Yun Zi was the first out into his yard, and boy, did he have fun! He made a bee-line for his favorite new tree that was all covered in snow and immediately tried to remove as much snow from it as he could. He managed to pull off a huge chunk of snow, and then he plopped down and used his front paws to break it into pieces. He had so much fun in the snow, much to the delight of onlookers who got to watch him running around from one end of the yard to the next, scooting through the hollow tree, sliding down the snow that was piled high in front of it, and acting like a kid again. One of his keepers said she hadn’t seen him have this much fun since he’s gotten older! For more than 20 minutes, he rolled around in the snow, pushed his nose into it and making little snorting sounds when he came up for air, and racing around the enclosure from place to place, acting like he was having the time of his life.

He then got up and ran over to a little hill of snow, a ready-made slide, and slide down it, landing in the moat area at the lowest part of his enclosure, where he then scooped up some snow in his paws and actually made himself a snowball! He rolled over on his back, making little bleating sounds, which his keeper said was his way of vocalizing about having so much fun, and proceeded to toss his snowball around with all four feet. Quite a treat for the lucky onlookers, who couldn’t believe they were watching a giant panda actually play with snowballs!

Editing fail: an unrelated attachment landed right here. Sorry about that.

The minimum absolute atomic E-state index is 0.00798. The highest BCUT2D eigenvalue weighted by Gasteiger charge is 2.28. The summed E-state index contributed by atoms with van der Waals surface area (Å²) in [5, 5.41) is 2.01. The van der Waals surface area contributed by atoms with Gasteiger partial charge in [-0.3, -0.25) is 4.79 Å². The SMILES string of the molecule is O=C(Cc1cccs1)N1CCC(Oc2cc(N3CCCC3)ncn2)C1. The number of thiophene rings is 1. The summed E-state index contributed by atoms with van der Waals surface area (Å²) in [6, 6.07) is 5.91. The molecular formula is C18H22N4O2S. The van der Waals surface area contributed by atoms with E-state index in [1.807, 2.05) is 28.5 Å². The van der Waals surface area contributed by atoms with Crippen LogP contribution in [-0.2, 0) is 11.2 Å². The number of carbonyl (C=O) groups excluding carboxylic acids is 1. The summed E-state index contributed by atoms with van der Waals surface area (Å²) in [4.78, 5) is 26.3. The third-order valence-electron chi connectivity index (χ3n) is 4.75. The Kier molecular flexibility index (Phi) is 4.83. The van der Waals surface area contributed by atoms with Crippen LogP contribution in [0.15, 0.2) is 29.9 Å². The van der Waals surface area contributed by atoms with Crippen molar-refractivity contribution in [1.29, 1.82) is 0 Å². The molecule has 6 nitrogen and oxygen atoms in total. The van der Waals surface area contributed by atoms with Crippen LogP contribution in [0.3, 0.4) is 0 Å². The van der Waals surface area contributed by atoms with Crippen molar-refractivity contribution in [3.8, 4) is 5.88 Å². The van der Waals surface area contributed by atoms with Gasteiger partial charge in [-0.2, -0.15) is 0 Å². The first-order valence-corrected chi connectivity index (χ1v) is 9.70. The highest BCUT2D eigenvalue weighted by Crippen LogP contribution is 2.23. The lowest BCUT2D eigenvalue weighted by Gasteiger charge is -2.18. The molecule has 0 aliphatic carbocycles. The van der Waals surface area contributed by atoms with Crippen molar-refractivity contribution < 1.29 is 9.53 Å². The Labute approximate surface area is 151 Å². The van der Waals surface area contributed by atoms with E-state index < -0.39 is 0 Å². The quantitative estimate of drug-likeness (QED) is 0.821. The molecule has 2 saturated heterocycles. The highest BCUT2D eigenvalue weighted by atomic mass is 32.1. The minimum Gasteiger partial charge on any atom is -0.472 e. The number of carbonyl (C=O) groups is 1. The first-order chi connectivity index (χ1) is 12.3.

Mom Bai Yun and her cub, Xiao Liwu, were a bit slower to enter their yard. Xiao Liwu was first out, and he took a tentative step onto the snow, shook his head a bit, and gave just the tiniest of squeals, as if to say “this stuff is cold.” Bai Yun was out right after him, and she took a short walk around, sort of looking like a professional who’d seen this white stuff before, and headed straight for the large pile of bamboo leaves laid out for breakfast. She obviously was more focused on getting a good meal to start her day before indulging in some Mommy and Me time with her cub. Xiao Liwu, still a bit unsure of this white stuff, took a slow stroll around the perimeter, gingerly putting his paws down with each step, stopping to sniff and paw the snow from time to time. He finally decided he was just going to climb up his favorite tree and take a little catnap, much the same as he does each day. His keeper was quick to cover for his behavior, saying he was a slow riser and just needed a bit more sleep before he started his day.

Mom eventually finished breakfast, and Xiao Liwu, caught up on his last winks of sleep, descended the tree and joined his mom, and both of them had a great time playing in the snow. The two delighted Zoo guests by tumbling, rolling, sliding, and, of course, little Xiao Liwu kept trying hard to start up a game of leapfrog with Mom.

Gao Gao, although in his off-exhibit area, was given a small pile of snow to play in. However, when I was there, he was sitting a few feet away from it, observing or pondering it while munching his bamboo. As you may know, with Gao it’s all about the ‘boo!

Our photographer took over 900 shots this morning, and our videographer was having a field day as well. Photos are now posted in our Panda Photo Gallery.

Cathy Bevis is an administrative assistant for San Diego Zoo Global.